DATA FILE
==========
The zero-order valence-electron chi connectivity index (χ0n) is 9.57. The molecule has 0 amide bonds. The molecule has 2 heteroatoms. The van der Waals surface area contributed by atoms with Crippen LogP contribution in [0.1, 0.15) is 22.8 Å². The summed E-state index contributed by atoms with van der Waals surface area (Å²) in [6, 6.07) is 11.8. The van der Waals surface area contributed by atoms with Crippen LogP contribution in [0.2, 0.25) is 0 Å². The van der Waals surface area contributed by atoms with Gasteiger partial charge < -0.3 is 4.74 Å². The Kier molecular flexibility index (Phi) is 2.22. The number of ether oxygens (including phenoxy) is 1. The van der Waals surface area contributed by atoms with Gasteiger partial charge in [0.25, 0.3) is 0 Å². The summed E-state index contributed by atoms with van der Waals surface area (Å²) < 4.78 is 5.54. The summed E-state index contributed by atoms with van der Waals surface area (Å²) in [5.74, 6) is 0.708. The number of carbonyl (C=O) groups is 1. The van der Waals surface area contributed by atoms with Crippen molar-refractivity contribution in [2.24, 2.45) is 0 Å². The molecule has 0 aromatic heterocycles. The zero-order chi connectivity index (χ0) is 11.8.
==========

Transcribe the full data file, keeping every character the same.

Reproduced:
The zero-order valence-electron chi connectivity index (χ0n) is 9.57. The molecule has 0 amide bonds. The molecule has 2 heteroatoms. The van der Waals surface area contributed by atoms with Crippen LogP contribution in [0.1, 0.15) is 22.8 Å². The summed E-state index contributed by atoms with van der Waals surface area (Å²) in [6, 6.07) is 11.8. The van der Waals surface area contributed by atoms with Crippen LogP contribution in [0.2, 0.25) is 0 Å². The van der Waals surface area contributed by atoms with Gasteiger partial charge < -0.3 is 4.74 Å². The Kier molecular flexibility index (Phi) is 2.22. The number of ether oxygens (including phenoxy) is 1. The van der Waals surface area contributed by atoms with Gasteiger partial charge in [0.25, 0.3) is 0 Å². The summed E-state index contributed by atoms with van der Waals surface area (Å²) < 4.78 is 5.54. The summed E-state index contributed by atoms with van der Waals surface area (Å²) in [5.74, 6) is 0.708. The number of carbonyl (C=O) groups is 1. The van der Waals surface area contributed by atoms with Crippen molar-refractivity contribution in [2.24, 2.45) is 0 Å². The molecule has 0 aromatic heterocycles. The zero-order chi connectivity index (χ0) is 11.8.